Do I Really Need A Degree For That?

Dan Pink called attention to publisher Penguin Random House’s recent decision to no longer require job applicants to have a university degree. From what I see in corroborating stories, the little catch is that this seems to be limited to the publisher’s UK operations.

The firm wants to have a more varied intake of staff and suggests there is no clear link between holding a degree and performance in a job.


Last autumn, professional services firm Deloitte changed its selection process so recruiters did not know where candidates went to school or university.

Ernst and Young has scrapped a requirement for school leavers to have the equivalent of three B grades at A-level or graduates to have an upper second class degree.

The accountancy firm is removing all academic and education details from its application process.

PricewaterhouseCoopers earlier this year also announced that it would stop using A-levels grades as a threshold for selecting graduate recruits.

As you might imagine from the references to A-levels, these decisions all appear to be limited to the UK operations of these companies.

Still, it got me wondering with all the recent conversation about the legality and morality of unpaid internship practices in the U.S., as well as data showing that arts internships appear to benefit people with higher socio-economic status, should this be the sort of practice the arts should be considering?

My thinking here is that while you don’t need to have a degree or be enrolled to do an internship, internship plus degree tends to have better job prospects which represent a larger financial investment. I’d venture to guess many of the jobs college degree holders are getting can be accomplished by someone with a high school degree and an internship/short training period.

There are definitely different philosophical approaches to job training between the U.S. and the UK. For example, the school leaver program for Deloitte and Ernst and Young make not going to university appear preferable to attending and promises a rigorous 5 year training program. These are typical choices for students in the UK. A quick search for school leaver programs shows similar ones at IBM, Rolls Royce, Pret A Manger and others.

Two years ago I wrote about the UK’s National Skills Academy apprenticeship training programs for creative industries.

These sort of training options are not as widely available in the U.S. The closest we have are co-op programs, which are few and far between and barely promoted as an option.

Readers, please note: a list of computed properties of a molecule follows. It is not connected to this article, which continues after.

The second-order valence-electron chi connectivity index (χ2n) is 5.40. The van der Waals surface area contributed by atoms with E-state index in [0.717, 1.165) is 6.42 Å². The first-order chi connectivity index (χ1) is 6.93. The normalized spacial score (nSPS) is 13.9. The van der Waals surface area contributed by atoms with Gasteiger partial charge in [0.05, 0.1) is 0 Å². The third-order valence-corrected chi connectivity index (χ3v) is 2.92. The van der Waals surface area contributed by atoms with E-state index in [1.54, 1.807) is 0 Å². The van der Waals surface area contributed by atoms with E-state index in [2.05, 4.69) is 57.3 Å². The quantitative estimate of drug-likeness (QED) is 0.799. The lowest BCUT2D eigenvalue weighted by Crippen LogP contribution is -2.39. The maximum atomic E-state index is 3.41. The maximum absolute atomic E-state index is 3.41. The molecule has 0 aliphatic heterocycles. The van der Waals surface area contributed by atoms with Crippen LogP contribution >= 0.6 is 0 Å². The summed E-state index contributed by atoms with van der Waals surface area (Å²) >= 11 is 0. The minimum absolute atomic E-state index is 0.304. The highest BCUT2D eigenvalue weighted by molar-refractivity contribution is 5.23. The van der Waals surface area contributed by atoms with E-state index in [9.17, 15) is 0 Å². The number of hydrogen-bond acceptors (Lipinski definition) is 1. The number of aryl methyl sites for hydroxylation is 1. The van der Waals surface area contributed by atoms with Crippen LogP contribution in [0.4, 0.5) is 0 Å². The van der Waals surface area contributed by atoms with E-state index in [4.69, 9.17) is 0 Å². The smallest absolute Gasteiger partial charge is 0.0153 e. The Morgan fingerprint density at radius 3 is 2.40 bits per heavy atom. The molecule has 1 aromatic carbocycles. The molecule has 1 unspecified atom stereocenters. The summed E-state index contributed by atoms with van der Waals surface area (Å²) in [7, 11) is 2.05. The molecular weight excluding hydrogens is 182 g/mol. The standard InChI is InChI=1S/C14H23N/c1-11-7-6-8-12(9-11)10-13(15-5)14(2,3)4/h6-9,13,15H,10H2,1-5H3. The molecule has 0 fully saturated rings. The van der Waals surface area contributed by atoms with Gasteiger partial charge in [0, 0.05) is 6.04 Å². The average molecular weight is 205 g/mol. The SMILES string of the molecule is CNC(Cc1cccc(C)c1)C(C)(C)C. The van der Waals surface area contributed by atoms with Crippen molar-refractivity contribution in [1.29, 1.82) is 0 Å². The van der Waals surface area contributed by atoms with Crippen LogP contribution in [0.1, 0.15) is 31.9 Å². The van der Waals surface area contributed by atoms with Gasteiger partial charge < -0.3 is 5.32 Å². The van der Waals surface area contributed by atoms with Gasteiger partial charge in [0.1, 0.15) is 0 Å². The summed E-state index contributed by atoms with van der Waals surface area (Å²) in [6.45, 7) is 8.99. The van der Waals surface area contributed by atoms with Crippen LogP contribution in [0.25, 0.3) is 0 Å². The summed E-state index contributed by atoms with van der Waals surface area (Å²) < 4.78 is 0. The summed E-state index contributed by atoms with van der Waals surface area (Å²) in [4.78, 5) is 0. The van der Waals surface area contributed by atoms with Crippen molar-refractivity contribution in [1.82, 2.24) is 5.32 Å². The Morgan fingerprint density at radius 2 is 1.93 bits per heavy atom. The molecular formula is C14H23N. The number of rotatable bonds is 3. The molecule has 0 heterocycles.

But while the method of delivering training may be different, the question about whether a university degree best provides that training still remains, regardless of which country we are talking about.

One observation made in the story about Penguin’s decision resonates pretty strongly in relation to the challenges faced by the arts. (my emphasis)

Neil Morrison, human resources director, says they want talented staff “regardless of background”.

“This is the starting point for our concerted action to make publishing far, far more inclusive than it has been to date,” says Mr Morrison.

We believe this is critical to our future – to publish the best books that appeal to readers everywhere, we need to have people from different backgrounds with different perspectives and a workforce that truly reflects today’s society.”

There is already a conversation about how paid internships help to open up opportunities to people from a wider socio-economic range. Perhaps the next aspect of the conversation needs to include an examination into whether a degree really is absolutely necessary to success in the job or not.

The arts are frequently accused of being irrelevant because people don’t see themselves and their stories being portrayed. Penguin saw requiring a university degree as literally inhibiting their ability to do just that.

About Joe Patti

I have been writing Butts in the Seats (BitS) on topics of arts and cultural administration since 2004 (yikes!). Given the ever evolving concerns facing the sector, I have yet to exhaust the available subject matter. In addition to BitS, I am a founding contributor to the ArtsHacker ( website where I focus on topics related to boards, law, governance, policy and practice.

I am also an evangelist for the effort to Build Public Will For Arts and Culture being helmed by Arts Midwest and the Metropolitan Group. (

I am currently the Director of the Grand Opera House in Macon, GA.

Among the things I am most proud are having produced an opera in the Hawaiian language and a dance drama about Hawaii's snow goddess Poli'ahu while working as a Theater Manager in Hawaii. Though there are many more highlights than there is space here to list.


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2 thoughts on “Do I Really Need A Degree For That?”

  1. Good stuff Joe! These seem like important connections to make.The more I look the more I see evidence of the need for some commonality in how we approach an audience. Background and sense of identity speak for so much in that regard. Thanks for drawing these implications out or us 🙂

  2. I have found that, increasingly in the USA, the Education Establishment exists to serve itself, rather than the real world. It seems to have become its own agenda-driven ivory tower and provides training and credentials that are required to teach within its own realm. Many of my coaching students are struggling to reconcile their degrees with the skills needed in the workplace as performers. It is a most troubling quandary because Education could offer so much more life value than it does!


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